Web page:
Real Writers. Real Opinions. No Boundaries.

Movie Review: Only the Most Hardened of Souls Should Trek Into the Stylistic Bloodbath of ‘You Were Never Really Here’

CREDIT: Amazon Studios

Starring: Joaquin Phoenix, Ekaterina Samsonov, Alex Manette, John Doman, Judith Roberts

Director: Lynne Ramsay

Running Time: 89 Minutes

Rating: R for In-Your-Face Bloody Violence, Some Disturbing Behavior, and a Little Bit of Nudity

Release Date: April 6, 2018 (Limited)

As my moviegoing has evolved over the years, I have come to appreciate, even love, films that are more sensory experiences than narrative adventures. But that positivity does not extend to Lynne Ramsay’s latest, You Were Never Really Here. Joaquin Phoenix stars as Joe, a combat veteran suffering from PTSD, and the film seems to have adapted his mental state. The editing is jarring and cacophonous, which is an effective stylistic choice, but after a while it becomes exhausting.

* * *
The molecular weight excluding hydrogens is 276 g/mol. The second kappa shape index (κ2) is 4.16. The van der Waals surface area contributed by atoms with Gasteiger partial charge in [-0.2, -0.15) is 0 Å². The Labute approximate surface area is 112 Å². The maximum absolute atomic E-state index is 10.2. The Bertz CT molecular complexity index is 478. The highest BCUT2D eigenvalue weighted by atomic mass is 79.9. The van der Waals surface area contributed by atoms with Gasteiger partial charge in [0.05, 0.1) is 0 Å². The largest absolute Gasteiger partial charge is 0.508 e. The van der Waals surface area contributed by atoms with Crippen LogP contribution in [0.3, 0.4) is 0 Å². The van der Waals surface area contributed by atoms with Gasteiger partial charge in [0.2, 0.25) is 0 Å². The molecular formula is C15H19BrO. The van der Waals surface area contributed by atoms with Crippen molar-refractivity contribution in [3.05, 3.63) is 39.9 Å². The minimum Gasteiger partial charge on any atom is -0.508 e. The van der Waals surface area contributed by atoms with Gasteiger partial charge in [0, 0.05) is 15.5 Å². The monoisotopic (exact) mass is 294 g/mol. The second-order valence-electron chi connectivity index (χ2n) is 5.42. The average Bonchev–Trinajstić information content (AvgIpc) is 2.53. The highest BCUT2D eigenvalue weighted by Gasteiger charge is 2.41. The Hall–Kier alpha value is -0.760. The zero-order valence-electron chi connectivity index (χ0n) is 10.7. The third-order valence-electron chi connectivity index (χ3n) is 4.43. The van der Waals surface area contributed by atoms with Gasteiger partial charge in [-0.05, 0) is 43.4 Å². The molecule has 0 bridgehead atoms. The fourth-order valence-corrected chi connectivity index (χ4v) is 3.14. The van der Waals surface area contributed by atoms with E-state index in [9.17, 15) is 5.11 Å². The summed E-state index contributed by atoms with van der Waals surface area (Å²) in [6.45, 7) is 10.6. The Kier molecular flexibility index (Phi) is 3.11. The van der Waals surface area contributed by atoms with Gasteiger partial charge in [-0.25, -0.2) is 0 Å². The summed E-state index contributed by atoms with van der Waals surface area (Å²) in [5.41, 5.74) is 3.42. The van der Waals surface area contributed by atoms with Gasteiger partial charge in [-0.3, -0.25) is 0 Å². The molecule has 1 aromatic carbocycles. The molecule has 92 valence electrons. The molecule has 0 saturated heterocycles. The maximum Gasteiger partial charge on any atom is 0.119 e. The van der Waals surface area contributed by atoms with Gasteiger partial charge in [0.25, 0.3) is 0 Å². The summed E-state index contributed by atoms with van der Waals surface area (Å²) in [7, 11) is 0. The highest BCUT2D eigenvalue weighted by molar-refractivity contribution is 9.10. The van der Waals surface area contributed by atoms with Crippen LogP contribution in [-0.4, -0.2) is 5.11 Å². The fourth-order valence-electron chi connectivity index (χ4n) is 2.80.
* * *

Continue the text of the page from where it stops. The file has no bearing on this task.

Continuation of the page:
Joe makes his living now as a specialist in the field of rescuing young girls from trafficking. His latest assignment is Nina (Ekaterina Samsonov), a state senator’s daughter who he seems to have a spiritual connection with, or at least that is how it plays out in this film’s dreamy environment. He saves her, but then they get separated, then a conspiracy that I cannot begin to make sense of is uncovered, people get shot in the head, he saves her again, more people get shot in the head. It is all a bloody mess, both literally and metaphorically. We the audience are all stuck in this with no room to breathe, just like Joe with his face under a plastic bag in the opening shot.

I appreciate the thoroughness and relentlessness that Ramsay has applied to this experience, but she is on a frequency that I am just not on. Phoenix reliably gives the kind of intense performance that makes you worried about his mental health, and that only adds to the despair. There is no grappling with the oppressiveness, nor is there much in the way of relief. The final scene does provide a notable exception, though, as it at first appears to underscore the endlessness of the violence, but it then pulls off a trick to suggest that there might be a light at the end of the tunnel.

You Were Never Really Here is Recommended If You Like: Jacob’s Ladder, Stylization above all else

Grade: 2.5 out of 5 PTSD Flashbacks

You might also like